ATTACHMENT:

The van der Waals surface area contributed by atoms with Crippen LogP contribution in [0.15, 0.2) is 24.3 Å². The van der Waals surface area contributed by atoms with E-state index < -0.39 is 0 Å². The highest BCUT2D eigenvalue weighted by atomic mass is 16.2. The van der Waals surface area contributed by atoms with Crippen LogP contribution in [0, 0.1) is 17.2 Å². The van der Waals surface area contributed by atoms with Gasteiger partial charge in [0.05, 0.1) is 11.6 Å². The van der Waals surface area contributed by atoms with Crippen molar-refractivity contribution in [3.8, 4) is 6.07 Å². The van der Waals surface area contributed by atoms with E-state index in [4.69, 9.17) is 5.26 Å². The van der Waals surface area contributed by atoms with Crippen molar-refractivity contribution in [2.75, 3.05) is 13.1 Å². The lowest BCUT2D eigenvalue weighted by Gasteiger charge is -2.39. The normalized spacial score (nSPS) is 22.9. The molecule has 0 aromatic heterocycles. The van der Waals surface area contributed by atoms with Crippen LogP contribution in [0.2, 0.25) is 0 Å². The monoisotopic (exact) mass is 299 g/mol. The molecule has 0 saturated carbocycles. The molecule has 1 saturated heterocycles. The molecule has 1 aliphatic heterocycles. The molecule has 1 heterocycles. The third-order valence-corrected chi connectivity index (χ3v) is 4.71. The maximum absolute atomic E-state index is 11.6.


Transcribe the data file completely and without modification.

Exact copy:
The van der Waals surface area contributed by atoms with Crippen LogP contribution in [0.15, 0.2) is 24.3 Å². The van der Waals surface area contributed by atoms with E-state index < -0.39 is 0 Å². The highest BCUT2D eigenvalue weighted by atomic mass is 16.2. The van der Waals surface area contributed by atoms with Crippen LogP contribution in [0, 0.1) is 17.2 Å². The van der Waals surface area contributed by atoms with Gasteiger partial charge in [0.05, 0.1) is 11.6 Å². The van der Waals surface area contributed by atoms with Crippen molar-refractivity contribution in [3.8, 4) is 6.07 Å². The van der Waals surface area contributed by atoms with E-state index in [4.69, 9.17) is 5.26 Å². The van der Waals surface area contributed by atoms with Crippen molar-refractivity contribution in [2.75, 3.05) is 13.1 Å². The lowest BCUT2D eigenvalue weighted by Gasteiger charge is -2.39. The normalized spacial score (nSPS) is 22.9. The molecule has 0 aromatic heterocycles. The van der Waals surface area contributed by atoms with Crippen LogP contribution in [0.2, 0.25) is 0 Å². The monoisotopic (exact) mass is 299 g/mol. The molecule has 0 saturated carbocycles. The molecule has 1 saturated heterocycles. The molecule has 1 aliphatic heterocycles. The molecule has 1 heterocycles. The third-order valence-corrected chi connectivity index (χ3v) is 4.71. The maximum absolute atomic E-state index is 11.6.